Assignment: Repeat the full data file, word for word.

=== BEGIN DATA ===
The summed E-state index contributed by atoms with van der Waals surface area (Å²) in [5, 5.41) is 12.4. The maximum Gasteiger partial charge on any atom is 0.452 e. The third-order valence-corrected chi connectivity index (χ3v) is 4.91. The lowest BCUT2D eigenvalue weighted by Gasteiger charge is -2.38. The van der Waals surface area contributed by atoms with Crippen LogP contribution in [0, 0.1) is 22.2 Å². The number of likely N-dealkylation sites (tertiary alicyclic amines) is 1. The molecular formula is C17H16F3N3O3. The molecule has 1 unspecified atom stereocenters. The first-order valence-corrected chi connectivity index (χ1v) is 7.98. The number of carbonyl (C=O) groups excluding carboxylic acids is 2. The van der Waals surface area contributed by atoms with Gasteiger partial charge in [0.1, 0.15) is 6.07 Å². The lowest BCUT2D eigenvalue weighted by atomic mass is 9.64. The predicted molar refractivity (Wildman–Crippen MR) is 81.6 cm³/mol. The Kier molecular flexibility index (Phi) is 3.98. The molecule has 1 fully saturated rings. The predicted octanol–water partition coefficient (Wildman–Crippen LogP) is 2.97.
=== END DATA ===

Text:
The summed E-state index contributed by atoms with van der Waals surface area (Å²) in [5, 5.41) is 12.4. The maximum Gasteiger partial charge on any atom is 0.452 e. The third-order valence-corrected chi connectivity index (χ3v) is 4.91. The lowest BCUT2D eigenvalue weighted by Gasteiger charge is -2.38. The van der Waals surface area contributed by atoms with Crippen LogP contribution in [0, 0.1) is 22.2 Å². The number of likely N-dealkylation sites (tertiary alicyclic amines) is 1. The molecular formula is C17H16F3N3O3. The molecule has 1 unspecified atom stereocenters. The first-order valence-corrected chi connectivity index (χ1v) is 7.98. The number of carbonyl (C=O) groups excluding carboxylic acids is 2. The van der Waals surface area contributed by atoms with Gasteiger partial charge in [0.1, 0.15) is 6.07 Å². The lowest BCUT2D eigenvalue weighted by atomic mass is 9.64. The predicted molar refractivity (Wildman–Crippen MR) is 81.6 cm³/mol. The Kier molecular flexibility index (Phi) is 3.98. The molecule has 1 fully saturated rings. The predicted octanol–water partition coefficient (Wildman–Crippen LogP) is 2.97.